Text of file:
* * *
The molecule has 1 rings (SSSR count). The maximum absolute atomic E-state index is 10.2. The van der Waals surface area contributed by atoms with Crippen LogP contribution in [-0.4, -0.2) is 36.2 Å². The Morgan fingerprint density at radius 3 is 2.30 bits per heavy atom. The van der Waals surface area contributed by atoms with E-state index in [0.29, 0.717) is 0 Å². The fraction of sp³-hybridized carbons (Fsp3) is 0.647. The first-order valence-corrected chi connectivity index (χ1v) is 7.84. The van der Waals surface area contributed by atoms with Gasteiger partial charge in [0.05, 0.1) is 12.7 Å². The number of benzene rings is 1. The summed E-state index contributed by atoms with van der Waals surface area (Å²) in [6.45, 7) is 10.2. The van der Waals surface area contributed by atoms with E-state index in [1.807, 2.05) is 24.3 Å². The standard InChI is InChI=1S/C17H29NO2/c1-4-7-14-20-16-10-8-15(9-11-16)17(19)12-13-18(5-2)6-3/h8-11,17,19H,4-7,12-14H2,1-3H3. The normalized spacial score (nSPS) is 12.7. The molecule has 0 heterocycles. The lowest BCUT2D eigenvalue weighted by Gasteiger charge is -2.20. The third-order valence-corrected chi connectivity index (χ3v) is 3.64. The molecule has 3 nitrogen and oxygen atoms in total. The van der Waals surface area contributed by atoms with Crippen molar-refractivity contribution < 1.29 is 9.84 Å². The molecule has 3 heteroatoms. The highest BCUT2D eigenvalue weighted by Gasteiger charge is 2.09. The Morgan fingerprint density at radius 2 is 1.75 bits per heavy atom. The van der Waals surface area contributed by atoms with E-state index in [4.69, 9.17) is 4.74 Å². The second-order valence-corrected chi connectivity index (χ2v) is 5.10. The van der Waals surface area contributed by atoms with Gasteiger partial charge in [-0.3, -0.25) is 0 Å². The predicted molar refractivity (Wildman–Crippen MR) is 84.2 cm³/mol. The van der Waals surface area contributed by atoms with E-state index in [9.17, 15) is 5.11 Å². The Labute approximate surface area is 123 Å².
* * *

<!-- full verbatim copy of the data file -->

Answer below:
The molecule has 1 rings (SSSR count). The maximum absolute atomic E-state index is 10.2. The van der Waals surface area contributed by atoms with Crippen LogP contribution in [-0.4, -0.2) is 36.2 Å². The Morgan fingerprint density at radius 3 is 2.30 bits per heavy atom. The van der Waals surface area contributed by atoms with E-state index in [0.29, 0.717) is 0 Å². The fraction of sp³-hybridized carbons (Fsp3) is 0.647. The first-order valence-corrected chi connectivity index (χ1v) is 7.84. The van der Waals surface area contributed by atoms with Gasteiger partial charge in [0.05, 0.1) is 12.7 Å². The number of benzene rings is 1. The summed E-state index contributed by atoms with van der Waals surface area (Å²) in [6.45, 7) is 10.2. The van der Waals surface area contributed by atoms with E-state index in [1.807, 2.05) is 24.3 Å². The standard InChI is InChI=1S/C17H29NO2/c1-4-7-14-20-16-10-8-15(9-11-16)17(19)12-13-18(5-2)6-3/h8-11,17,19H,4-7,12-14H2,1-3H3. The normalized spacial score (nSPS) is 12.7. The molecule has 0 heterocycles. The lowest BCUT2D eigenvalue weighted by Gasteiger charge is -2.20. The third-order valence-corrected chi connectivity index (χ3v) is 3.64. The molecule has 3 nitrogen and oxygen atoms in total. The van der Waals surface area contributed by atoms with Crippen molar-refractivity contribution < 1.29 is 9.84 Å². The molecule has 3 heteroatoms. The highest BCUT2D eigenvalue weighted by Gasteiger charge is 2.09. The Morgan fingerprint density at radius 2 is 1.75 bits per heavy atom. The van der Waals surface area contributed by atoms with E-state index in [4.69, 9.17) is 4.74 Å². The second-order valence-corrected chi connectivity index (χ2v) is 5.10. The van der Waals surface area contributed by atoms with Gasteiger partial charge in [-0.3, -0.25) is 0 Å². The predicted molar refractivity (Wildman–Crippen MR) is 84.2 cm³/mol. The van der Waals surface area contributed by atoms with E-state index in [9.17, 15) is 5.11 Å². The Labute approximate surface area is 123 Å².